“Al-Qaeda is bound to the Taliban by a pledge of allegiance - or ‘bay'ah’ - which was first offered in the 1990s by Osama Bin Laden to his Taliban counterpart Mullah Omar. The pledge has been renewed several times since, although it has not always been publicly acknowledged by the Taliban.

Under the 2020 peace deal with the US, the Taliban agreed not to allow al-Qaeda or any other extremist group to operate in areas under their control. They reiterated this vow days after the takeover of Kabul on 15 August. But they do not appear to have publicly rejected al-Qaeda either. […]

And al-Qaeda reportedly maintains strong links with the Haqqani network, which is part of the Taliban.” (BBC, 7 September 2021)

According to DIS, the journalist and Afghanistan expert Sune Engel Rasmussen estimates that al-Qaeda will get even firmer in the future foothold in Afghanistan either directly facilitated by the Taliban or due to the emerging lawlessness in remote parts of the country. It is already known that al-Qaeda is in Afghanistan under the Taliban's protection, and it could have an impact on the situation of the Hazaras in the future (DIS, September 2021, p. 38).

“Kahl [US under-secretary of defence for policy] also suggested that al-Qaida in Afghanistan posed another and perhaps more complex problem, given its ties to the Taliban, adding that it could take al-Qaida ‘a year or two’ to regenerate the capability to carry out attacks outside of Afghanistan.” (UNHCR, 2 November 2021, p. 1)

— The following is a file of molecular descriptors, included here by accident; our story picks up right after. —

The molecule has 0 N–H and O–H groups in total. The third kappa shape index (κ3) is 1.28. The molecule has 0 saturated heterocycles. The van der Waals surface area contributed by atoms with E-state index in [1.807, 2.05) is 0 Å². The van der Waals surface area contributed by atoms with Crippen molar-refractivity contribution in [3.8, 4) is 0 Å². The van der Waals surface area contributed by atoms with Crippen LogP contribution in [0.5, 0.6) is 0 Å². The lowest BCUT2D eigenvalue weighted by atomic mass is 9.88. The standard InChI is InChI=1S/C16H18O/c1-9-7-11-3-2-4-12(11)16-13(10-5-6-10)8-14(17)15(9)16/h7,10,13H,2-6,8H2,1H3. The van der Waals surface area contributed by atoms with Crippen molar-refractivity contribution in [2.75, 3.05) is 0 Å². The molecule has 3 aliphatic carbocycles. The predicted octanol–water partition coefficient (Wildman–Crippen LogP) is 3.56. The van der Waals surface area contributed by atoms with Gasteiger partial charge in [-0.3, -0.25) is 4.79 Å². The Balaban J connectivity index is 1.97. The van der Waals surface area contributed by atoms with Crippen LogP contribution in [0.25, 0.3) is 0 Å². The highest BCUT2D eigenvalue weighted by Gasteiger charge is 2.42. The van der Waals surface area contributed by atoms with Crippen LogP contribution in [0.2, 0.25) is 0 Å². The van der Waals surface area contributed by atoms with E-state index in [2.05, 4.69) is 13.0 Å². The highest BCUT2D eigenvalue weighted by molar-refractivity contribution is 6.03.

“The makeup of the Taliban’s first cabinet raises questions about the likelihood of Afghanistan becoming a base for Al-Qa’ida again. […]

Indeed, the Taliban have proceeded to negotiate new agreements with jihadist groups after signing the deal [Doha Agreement]. According to Taliban sources, three jihadist groups (Lashkar-e Taiba, Lashkar-e Jhangvi and the Islamic Movement of Uzbekistan) agreed to sign such deals which placed them under greater Taliban control, restricted their freedom of movement and banned them from carrying out activities against other countries. Other groups, which are more numerous, refused to sign or indulged in protracted negotiations, clearly trying to buy time. Among the latter, the most noteworthy were Al-Qa’ida and the Tehrik-i-Taliban Pakistan (TTP). […]